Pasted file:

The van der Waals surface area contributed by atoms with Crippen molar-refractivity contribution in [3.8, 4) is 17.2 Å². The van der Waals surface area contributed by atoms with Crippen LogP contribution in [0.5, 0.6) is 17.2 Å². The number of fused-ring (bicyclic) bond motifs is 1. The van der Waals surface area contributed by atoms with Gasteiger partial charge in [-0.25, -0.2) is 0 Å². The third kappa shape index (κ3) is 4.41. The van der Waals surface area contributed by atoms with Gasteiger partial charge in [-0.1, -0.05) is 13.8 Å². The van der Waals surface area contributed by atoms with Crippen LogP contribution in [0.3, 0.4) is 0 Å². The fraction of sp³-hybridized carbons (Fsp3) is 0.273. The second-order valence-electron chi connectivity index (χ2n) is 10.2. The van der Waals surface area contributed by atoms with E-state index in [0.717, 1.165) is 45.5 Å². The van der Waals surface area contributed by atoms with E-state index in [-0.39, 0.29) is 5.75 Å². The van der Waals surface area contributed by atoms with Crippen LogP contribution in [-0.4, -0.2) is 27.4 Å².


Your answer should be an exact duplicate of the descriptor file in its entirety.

The van der Waals surface area contributed by atoms with Crippen molar-refractivity contribution in [3.8, 4) is 17.2 Å². The van der Waals surface area contributed by atoms with Crippen LogP contribution in [0.5, 0.6) is 17.2 Å². The number of fused-ring (bicyclic) bond motifs is 1. The van der Waals surface area contributed by atoms with Gasteiger partial charge in [-0.25, -0.2) is 0 Å². The third kappa shape index (κ3) is 4.41. The van der Waals surface area contributed by atoms with Gasteiger partial charge in [-0.1, -0.05) is 13.8 Å². The van der Waals surface area contributed by atoms with Crippen LogP contribution in [0.3, 0.4) is 0 Å². The fraction of sp³-hybridized carbons (Fsp3) is 0.273. The second-order valence-electron chi connectivity index (χ2n) is 10.2. The van der Waals surface area contributed by atoms with E-state index in [0.717, 1.165) is 45.5 Å². The van der Waals surface area contributed by atoms with E-state index in [-0.39, 0.29) is 5.75 Å². The van der Waals surface area contributed by atoms with Crippen LogP contribution in [-0.4, -0.2) is 27.4 Å².